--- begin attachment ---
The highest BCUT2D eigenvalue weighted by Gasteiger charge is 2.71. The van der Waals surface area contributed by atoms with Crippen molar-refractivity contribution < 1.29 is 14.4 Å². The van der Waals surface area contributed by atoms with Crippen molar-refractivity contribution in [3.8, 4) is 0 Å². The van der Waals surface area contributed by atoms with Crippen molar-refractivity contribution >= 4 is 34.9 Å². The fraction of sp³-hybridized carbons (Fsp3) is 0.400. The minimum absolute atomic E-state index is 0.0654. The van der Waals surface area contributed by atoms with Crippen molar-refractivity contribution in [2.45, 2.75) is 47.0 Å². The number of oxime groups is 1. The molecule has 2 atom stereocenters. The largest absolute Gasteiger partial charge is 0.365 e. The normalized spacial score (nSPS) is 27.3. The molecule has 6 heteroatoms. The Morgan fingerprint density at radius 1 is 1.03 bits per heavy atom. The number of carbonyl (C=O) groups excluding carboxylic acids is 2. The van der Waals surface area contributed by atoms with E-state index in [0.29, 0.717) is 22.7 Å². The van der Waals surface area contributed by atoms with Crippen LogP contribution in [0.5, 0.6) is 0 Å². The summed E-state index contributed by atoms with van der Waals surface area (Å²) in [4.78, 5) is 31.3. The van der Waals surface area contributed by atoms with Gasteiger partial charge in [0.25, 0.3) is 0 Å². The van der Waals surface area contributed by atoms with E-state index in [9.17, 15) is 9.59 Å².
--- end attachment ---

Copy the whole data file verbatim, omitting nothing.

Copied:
The highest BCUT2D eigenvalue weighted by Gasteiger charge is 2.71. The van der Waals surface area contributed by atoms with Crippen molar-refractivity contribution < 1.29 is 14.4 Å². The van der Waals surface area contributed by atoms with Crippen molar-refractivity contribution in [3.8, 4) is 0 Å². The van der Waals surface area contributed by atoms with Crippen molar-refractivity contribution >= 4 is 34.9 Å². The fraction of sp³-hybridized carbons (Fsp3) is 0.400. The minimum absolute atomic E-state index is 0.0654. The van der Waals surface area contributed by atoms with Crippen molar-refractivity contribution in [2.45, 2.75) is 47.0 Å². The number of oxime groups is 1. The molecule has 2 atom stereocenters. The largest absolute Gasteiger partial charge is 0.365 e. The normalized spacial score (nSPS) is 27.3. The molecule has 6 heteroatoms. The Morgan fingerprint density at radius 1 is 1.03 bits per heavy atom. The number of carbonyl (C=O) groups excluding carboxylic acids is 2. The van der Waals surface area contributed by atoms with E-state index in [0.29, 0.717) is 22.7 Å². The van der Waals surface area contributed by atoms with Crippen LogP contribution in [0.5, 0.6) is 0 Å². The summed E-state index contributed by atoms with van der Waals surface area (Å²) in [4.78, 5) is 31.3. The van der Waals surface area contributed by atoms with Gasteiger partial charge in [0.25, 0.3) is 0 Å². The van der Waals surface area contributed by atoms with E-state index in [9.17, 15) is 9.59 Å².